These days, there are very few truly bipartisan moments in the bitterly divided Congress. On Wednesday, Senate Majority Leader Mitch McConnell (R-Ky.) offered one of the most authentic, moving and memorable cross-aisle tributes I've seen in years.

One of Vice President Biden's Delaware colleagues, Sen. Chris Coons (D), hosted an afternoon of tributes to honor a guy almost everyone in Washington likes — especially in the Senate, where Biden served for more than 30 years before becoming Obama's vice president. It came after the Senate passed a medical funding bill that includes money for Biden's “moonshot” effort to cure cancer.

As Biden took his seat at the head of the Senate (the vice president is technically president of the Senate), a who's-who of big-name senators, Republican and Democratic, stood up one by one to share fond memories of him and offer him warm wishes.

But McConnell went first because, despite Biden's title, the Republican is the real boss of the Senate. And he hit the opening tribute out of the park.

He started where most thoughtful tributes would start: childhood. “The man we honor today wasn't always a talker. He suffered from a debilitating stutter for most of his childhood. He was teased for it, but he was determined to overcome it, and so he did, with hard work, with determination, with the support of his family. It's classic Joe Biden. And he never stopped talking since.”

Next, McConnell acknowledged the tragedies that will forever trail Biden: the death of his wife and toddler daughter 44 years ago, months before Biden was sworn in as a U.S. senator, and the death of his 46-year-old son, Beau Biden, from brain cancer last year.

But instead of reciting the sad, familiar stories, McConnell talked about the change he witnessed grief bring to Biden:

“The presiding officer will be first to tell you he's been blessed in many ways. He's also been tested, knocked down, pushed to the edge of what anyone could be expected to bear. But from the grip of unknowable despair came a new man, a better man, stronger and more compassionate, grateful for every moment, appreciative of what really matters.”

This speech was something McConnell spent a lot of time on. And we can see why. As McConnell made clear on the Senate floor Wednesday: He not only likes Biden — he likes working with him.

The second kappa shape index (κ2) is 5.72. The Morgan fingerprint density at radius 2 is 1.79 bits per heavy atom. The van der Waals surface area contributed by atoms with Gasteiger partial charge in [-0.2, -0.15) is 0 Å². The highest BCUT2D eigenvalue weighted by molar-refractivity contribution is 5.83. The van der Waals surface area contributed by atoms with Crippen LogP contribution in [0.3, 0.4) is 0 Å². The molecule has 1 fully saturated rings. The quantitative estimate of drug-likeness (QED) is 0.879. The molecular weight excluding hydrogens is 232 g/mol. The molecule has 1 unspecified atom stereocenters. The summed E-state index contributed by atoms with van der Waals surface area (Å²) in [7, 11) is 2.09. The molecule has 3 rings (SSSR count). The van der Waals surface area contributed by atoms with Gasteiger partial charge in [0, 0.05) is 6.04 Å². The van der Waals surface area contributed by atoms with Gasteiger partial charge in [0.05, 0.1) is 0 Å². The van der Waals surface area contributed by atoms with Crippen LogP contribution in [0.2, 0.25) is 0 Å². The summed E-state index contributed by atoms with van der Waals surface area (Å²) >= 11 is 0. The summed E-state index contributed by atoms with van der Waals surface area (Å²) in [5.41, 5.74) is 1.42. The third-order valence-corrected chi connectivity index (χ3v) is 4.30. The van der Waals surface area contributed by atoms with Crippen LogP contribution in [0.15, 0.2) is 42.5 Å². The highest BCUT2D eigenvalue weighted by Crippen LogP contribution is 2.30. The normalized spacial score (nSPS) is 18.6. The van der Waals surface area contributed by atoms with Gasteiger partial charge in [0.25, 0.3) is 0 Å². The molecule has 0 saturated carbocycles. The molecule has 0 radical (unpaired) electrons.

“We got results that would not have been possible without a negotiating partner like Joe Biden. Obviously, I don't always agree with him, but I do trust him, implicitly. He doesn't break his word, he doesn't waste time telling me why I'm wrong.… There's a reason 'Get Joe on the phone' is shorthand for 'Time to get serious' in my office.”

(Yes, that definitely could have been a slight on President Obama, who has not had the warmest relationship with Congress and whom Republicans have accused of lecturing them. But this post is about warm and fuzzy bipartisanship, so let's focus on that today, k?)

And McConnell even touched on how the Internet likes Biden almost as much as Washington does, recalling the classic 2009 Onion article “Shirtless Biden Washes Trans Am In White House Driveway.” It may have been a Senate first to have the majority leader point to an image of a “shirtless” colleague (even a fake image) or cite the Onion on the normally stuffy Senate floor.

To wrap up, McConnell got serious again: “His journey began here, by the side of those who loved him, hand on the Bible, heart in a knot, swearing the same oath he now administers to others. It's a journey that ends now by the side of those who still care about him.”

McConnell included himself in that list.

“Mr. President, you've been a real friend. You've been a trusted partner, and it's been an honor to serve with you. We're all going to miss you. Godspeed.”